Lorraine Platt added: “The Government is so desperate to be seen to be doing something to control bovine TB but it should not ignore the science and facts against the badger cull. We call for England to follow Wales’s successful example of tackling bovine TB by focusing on cattle control measures and vaccinating badgers in the high risk TB areas.
 
Eminent scientists have spoken out against the cull because it will not significantly reduce incidents of bovine TB. The Labour Government culled over 11,000 badgers at a cost of around £50 million pounds over many years, only for the Independent Scientific Group (ISG) report of 2007 to conclude that culling badgers makes no meaningful contribution to cattle TB control in Britain.
 
The present Government does not need to futilely repeat badger culling and should learn from the ISG scientific Report conclusion that the rising incidence of TB disease can be reversed and geographical spread contained by the rigid application of cattle control measures alone.
 
The badger cull has been a disaster and has cost millions of pounds of taxpayers’ money which amounts to thousands of pounds per dead badger. Nearly all the killed badgers will not have bovine TB and the government has refused to test any of the badgers killed in the pilot zones for the last two years.
 
Twenty Conservative MP's signed Anne Main’s letter to former Minister Owen Paterson in 2013 of their concern of the considerable anxiety within the party about the pilot badger culls in England. The letter stated:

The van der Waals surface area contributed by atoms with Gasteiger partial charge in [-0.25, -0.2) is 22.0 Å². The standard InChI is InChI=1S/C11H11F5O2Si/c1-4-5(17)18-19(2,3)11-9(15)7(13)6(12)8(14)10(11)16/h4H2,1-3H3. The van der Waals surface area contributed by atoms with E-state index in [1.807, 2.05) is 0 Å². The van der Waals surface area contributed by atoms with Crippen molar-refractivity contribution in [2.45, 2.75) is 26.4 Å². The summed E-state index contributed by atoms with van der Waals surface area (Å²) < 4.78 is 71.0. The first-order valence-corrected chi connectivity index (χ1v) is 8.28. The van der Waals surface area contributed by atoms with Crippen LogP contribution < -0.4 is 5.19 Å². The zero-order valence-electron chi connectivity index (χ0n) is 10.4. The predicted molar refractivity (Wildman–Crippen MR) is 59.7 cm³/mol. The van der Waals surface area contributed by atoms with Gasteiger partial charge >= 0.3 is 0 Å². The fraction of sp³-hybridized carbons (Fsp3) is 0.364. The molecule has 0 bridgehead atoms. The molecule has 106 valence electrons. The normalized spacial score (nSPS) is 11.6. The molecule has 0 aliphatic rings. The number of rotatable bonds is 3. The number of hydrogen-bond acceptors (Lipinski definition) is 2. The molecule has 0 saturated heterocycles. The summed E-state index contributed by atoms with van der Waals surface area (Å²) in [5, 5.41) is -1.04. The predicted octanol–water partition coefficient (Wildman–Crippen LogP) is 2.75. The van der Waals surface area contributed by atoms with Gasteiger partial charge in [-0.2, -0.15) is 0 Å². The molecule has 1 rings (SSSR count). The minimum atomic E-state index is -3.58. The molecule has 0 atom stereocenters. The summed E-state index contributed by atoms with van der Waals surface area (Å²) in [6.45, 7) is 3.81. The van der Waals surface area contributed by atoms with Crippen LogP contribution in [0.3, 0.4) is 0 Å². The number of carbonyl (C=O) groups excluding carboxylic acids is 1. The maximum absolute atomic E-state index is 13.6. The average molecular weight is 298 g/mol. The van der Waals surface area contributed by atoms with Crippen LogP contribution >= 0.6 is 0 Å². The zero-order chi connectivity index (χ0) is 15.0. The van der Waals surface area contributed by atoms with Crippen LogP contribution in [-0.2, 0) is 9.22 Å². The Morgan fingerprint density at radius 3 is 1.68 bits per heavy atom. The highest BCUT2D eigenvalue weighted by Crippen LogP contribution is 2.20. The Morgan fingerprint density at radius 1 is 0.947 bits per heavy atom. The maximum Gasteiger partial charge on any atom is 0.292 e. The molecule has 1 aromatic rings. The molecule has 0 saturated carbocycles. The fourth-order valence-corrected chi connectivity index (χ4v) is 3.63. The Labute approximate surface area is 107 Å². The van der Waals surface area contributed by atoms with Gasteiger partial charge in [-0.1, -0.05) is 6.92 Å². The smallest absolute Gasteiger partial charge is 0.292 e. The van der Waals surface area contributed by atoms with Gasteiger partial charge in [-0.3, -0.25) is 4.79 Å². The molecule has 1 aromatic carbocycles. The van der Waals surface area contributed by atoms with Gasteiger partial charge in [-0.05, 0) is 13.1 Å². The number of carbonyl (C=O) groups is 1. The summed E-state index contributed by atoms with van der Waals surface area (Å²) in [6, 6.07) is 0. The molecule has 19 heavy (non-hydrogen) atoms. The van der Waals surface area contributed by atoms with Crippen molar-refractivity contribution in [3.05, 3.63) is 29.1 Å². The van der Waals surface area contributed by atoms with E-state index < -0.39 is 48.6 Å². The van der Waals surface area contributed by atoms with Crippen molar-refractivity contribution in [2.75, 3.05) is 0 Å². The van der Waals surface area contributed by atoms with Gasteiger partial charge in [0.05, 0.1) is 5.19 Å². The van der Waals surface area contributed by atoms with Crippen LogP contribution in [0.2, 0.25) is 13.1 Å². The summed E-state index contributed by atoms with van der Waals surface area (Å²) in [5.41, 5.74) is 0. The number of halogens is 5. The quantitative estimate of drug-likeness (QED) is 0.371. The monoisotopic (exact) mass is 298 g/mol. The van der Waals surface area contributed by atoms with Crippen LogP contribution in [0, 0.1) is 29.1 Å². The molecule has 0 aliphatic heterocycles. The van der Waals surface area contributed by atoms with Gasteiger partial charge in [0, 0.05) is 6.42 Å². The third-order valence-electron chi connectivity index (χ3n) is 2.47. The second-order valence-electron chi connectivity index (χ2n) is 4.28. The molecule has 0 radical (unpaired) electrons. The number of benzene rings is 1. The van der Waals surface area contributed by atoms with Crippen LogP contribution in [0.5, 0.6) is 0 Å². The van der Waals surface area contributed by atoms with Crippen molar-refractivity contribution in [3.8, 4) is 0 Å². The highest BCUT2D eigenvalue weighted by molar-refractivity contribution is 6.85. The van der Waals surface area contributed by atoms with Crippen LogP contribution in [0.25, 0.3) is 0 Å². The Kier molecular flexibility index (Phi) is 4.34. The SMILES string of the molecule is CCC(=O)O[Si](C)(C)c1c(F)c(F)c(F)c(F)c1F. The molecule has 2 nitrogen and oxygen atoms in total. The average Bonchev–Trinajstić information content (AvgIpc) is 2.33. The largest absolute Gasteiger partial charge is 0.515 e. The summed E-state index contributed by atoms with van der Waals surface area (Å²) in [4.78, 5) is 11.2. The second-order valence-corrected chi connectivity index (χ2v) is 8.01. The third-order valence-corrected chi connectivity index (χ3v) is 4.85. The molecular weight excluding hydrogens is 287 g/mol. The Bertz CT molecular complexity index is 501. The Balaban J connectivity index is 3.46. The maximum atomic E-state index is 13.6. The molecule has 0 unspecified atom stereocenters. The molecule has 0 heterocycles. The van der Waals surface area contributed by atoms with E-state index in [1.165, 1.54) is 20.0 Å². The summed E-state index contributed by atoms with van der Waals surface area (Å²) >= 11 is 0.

‘There is a need to keep Parliament informed of the results once the trial period has finished and before any decision is made on future culls.’ The letter called for any wider cull to be subject to a vote.
 
Sadly, for our Farmers, cattle and wildlife, the scientific advice has still not been heeded by Ministers and once again a pointless unnecessary cull looks likely to continue. We all have a vested interest in the correct and long term control of bovine TB. Culling badgers is not the solution. The solution lies in if the government will finally listen to sound science and focus on cattle based measures instead of badger culling as scientists have advised for many years. This disastrous policy has to end.”
 
becky
The Badger Trust is disappointed by the outcome of the Election which has resulted in the return of a Conservative Government remaining committed to the continuation of the pilot badger culls in Gloucestershire and Somerset together with the possible extension of badger culling to other counties of England. The Badger Trust will continue to oppose the badger cull policy on scientific, economic and animal welfare grounds.